Illinois Gov. Pat Quinn (AP Photo)
Last week, the Securities and Exchange Commission charged Illinois with fraud for misrepresenting the fiscal health of its public pension system. For years, the Midwestern state had been hoodwinking municipal bond investors into believing that it had been properly funding its public servants’ retirement plans when, in reality, the state has a long history of underfunding its pension liabilities. While such blatant pension fraud may be unique to the Land of Lincoln, deception unfortunately is not.
As American Enterprise Institute scholar Andrew G. Biggs explained in a 2010 report, states have been severely underestimating their unfunded liabilities—the difference between the promises made to future retirees and the money saved for these promises–for decades. Although no two pension systems are exactly alike, states typically assume an 8% return on the investments they make towards their employees’ benefits. However, they don’t always receive such a return, as the value of stocks, bonds, and real estate fluctuates year to year.
As Bigg’s explains through an example in his report:
[I]magine a pension that owes a lump-sum liability of $10 million to be paid fifteen years from now. If we discount that liability by the 8 percent return typically projected for pension assets, it has a present value of $3.15 million. A public pension would consider that liability fully funded if it held at least $3.15 million in assets. The practical problem is that those assets are risky while the liability is certain. A simple simulation of market returns shows that, even if we assume that the average long-term return is accurately predicted at 8 percent, volatility from year to year means that $3.15 million in assets today would have only around a 40 percent chance of reaching the goal of $10 million in fifteen years. The remaining 60 percent of the time the plan’s investments would fall short.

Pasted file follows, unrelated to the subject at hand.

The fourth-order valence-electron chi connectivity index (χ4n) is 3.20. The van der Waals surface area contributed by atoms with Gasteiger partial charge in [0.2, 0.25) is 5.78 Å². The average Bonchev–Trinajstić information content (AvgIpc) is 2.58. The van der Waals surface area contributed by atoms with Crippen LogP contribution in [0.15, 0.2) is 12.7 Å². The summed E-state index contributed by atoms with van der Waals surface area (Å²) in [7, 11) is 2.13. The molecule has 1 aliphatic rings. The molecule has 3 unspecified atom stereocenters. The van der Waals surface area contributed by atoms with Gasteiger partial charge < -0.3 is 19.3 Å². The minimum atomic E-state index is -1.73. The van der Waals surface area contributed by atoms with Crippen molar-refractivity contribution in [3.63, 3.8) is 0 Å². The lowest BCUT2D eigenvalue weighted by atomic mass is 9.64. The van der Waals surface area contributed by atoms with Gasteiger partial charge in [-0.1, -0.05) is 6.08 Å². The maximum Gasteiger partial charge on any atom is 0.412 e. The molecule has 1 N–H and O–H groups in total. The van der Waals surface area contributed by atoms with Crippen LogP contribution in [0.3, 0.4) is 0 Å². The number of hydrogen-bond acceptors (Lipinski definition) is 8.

History shows this eight percent assumed return to be overly optimistic. Indeed, Biggs calculates the probability of a state being able to cover accrued benefit liabilities with current assets at only 16 percent. There is almost always a difference between what states owe to its retirees and what their assets can cover – and taxpayers are stuck with the bill. As such, it is imperative that states estimate their liability in a manner that more accurately accounts for market risk. After doing so, they can plan a proper funding schedule that eventually eliminates their liabilities and thereby avoid repeating Illinois’ mistake.
Today, the states estimate their unfunded liabilities to be $757 billion assuming this 8% return. However, a more accurate model favored by many economists like Biggs is the Black-Scholes fair market valuation formula that better accounts for risk in returns on investment—this is closer to how corporations value their debt obligations. Using this model, the state’s unfunded liability calculates to almost $3 trillion. This massive amount is almost five times more than the explicit debt that states owe, which was $607 billion as of last year.